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Britain 'must look beyond US for military support'

By JULIAN SHEA | China Daily Global | Updated: 2020-01-14 09:42
Britain's Defence Secretary Ben Wallace is seen at Downing Street in London, Britain, Dec 17, 2019. [Photo/Agencies]

Minister admits need for wider range of partners and more diversity of assets

British Defense Secretary Ben Wallace says the country can no longer rely on the United States for military support as it has done for years, and the prospect of the US abandoning its position as the world leader keeps him awake at night.

The recent US attack that killed Iranian general Qassem Soleimani, and the subsequent ramifications for regional and global politics and security, came the day after a new advertising campaign for armed forces recruitment was launched in the United Kingdom, whose military last year fell in size for the ninth year running.

"The assumptions of 2010 that we were always going to be part of a US coalition is really just not where we are going to be," Wallace told the Sunday Times.

In addition, US President Donald Trump has used the Five Eyes shared intelligence network, a partnership comprising the US, UK, Canada, Australia and New Zealand that has existed since after World War II, to put pressure on the UK over its possible adoption of Huawei 5G mobile phone technology.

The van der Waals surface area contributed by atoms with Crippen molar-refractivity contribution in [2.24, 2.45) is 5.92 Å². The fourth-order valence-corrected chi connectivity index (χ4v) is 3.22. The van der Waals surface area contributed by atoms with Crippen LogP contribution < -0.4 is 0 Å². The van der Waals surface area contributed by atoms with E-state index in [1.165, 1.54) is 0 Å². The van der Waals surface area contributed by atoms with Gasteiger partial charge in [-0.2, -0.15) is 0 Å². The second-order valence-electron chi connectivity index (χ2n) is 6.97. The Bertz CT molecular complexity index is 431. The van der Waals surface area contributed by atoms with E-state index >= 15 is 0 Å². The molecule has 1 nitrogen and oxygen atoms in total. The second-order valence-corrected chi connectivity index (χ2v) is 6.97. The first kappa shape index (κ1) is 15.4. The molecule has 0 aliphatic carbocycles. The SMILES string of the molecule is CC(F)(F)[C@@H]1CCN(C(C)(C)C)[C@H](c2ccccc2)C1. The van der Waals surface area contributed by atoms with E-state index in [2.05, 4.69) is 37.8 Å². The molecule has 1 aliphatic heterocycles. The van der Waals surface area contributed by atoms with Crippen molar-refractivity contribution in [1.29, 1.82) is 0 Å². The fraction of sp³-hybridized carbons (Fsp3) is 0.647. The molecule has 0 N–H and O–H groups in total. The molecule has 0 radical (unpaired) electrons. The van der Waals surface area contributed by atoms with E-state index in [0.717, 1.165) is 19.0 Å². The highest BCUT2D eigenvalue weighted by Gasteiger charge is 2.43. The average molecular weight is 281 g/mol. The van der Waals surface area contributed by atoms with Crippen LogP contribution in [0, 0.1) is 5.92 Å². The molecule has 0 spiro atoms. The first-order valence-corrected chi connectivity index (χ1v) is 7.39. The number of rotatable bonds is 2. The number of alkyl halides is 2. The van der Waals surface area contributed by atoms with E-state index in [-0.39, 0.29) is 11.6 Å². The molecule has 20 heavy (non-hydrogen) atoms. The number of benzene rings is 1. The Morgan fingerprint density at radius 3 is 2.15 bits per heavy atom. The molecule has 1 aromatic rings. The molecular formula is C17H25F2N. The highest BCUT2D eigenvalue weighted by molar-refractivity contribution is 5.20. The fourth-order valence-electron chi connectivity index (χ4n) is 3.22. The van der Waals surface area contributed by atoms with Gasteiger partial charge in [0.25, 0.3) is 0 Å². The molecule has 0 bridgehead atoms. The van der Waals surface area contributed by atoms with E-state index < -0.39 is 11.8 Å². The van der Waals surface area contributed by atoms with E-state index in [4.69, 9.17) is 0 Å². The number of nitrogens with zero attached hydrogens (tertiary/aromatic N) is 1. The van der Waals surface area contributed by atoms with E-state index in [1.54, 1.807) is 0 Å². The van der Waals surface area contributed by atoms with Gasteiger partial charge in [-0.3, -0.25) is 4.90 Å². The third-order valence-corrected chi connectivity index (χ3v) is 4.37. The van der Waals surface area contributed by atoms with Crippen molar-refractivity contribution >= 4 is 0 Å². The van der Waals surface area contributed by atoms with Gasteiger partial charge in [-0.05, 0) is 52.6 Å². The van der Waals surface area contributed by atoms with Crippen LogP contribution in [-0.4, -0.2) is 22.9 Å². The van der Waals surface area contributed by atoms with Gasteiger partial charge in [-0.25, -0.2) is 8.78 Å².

Speaking about the issue in December, before his resounding general election victory, British Prime Minister Boris Johnson said"I don't want this country to be hostile to investment from overseas.

"On the other hand, we cannot prejudice our vital national security interests nor can we prejudice our ability to cooperate with other Five Eyes security partners. That will be the key criterion that informs our decision about Huawei."

Wallace said this reliance on US intelligence assistance made contingency plans all the more vital. "We are very dependent on American air cover and American intelligence, surveillance and reconnaissance assets," he explained. "We need to diversify our assets … we are going to have to make decisions that allow us to stand with a range of allies."

As part of his preparations for Britain's withdrawal from the European Union at the end of January, and the resulting economic impact, Johnson has ordered detailed scrutiny of all government expenditure, as well as the "deepest review" of the country's foreign, defense and security policy since the end of the Cold War.

Johnson's failure to play a prominent role and speak out sooner and more vocally in the aftermath of the killing of Soleimani drew heavy criticism.

Speaking about the matter on Sky News, Security Minister Brandon Lewis steered clear of criticizing the Trump administration's actions, saying "it's absolutely right for the US to be able to defend itself".

"The US took a decision about the right way to do that and we have to respect that… the prime minister's focus with partners and talking to (Iranian) President (Hassan) Rouhani has been around de-escalating the situation. That is what's in the global best interest for all of us."

When asked for his reaction to Wallace's remarks, Lewis added "The US plays an important part in that but we also work with partners across Europe and other places around the world."

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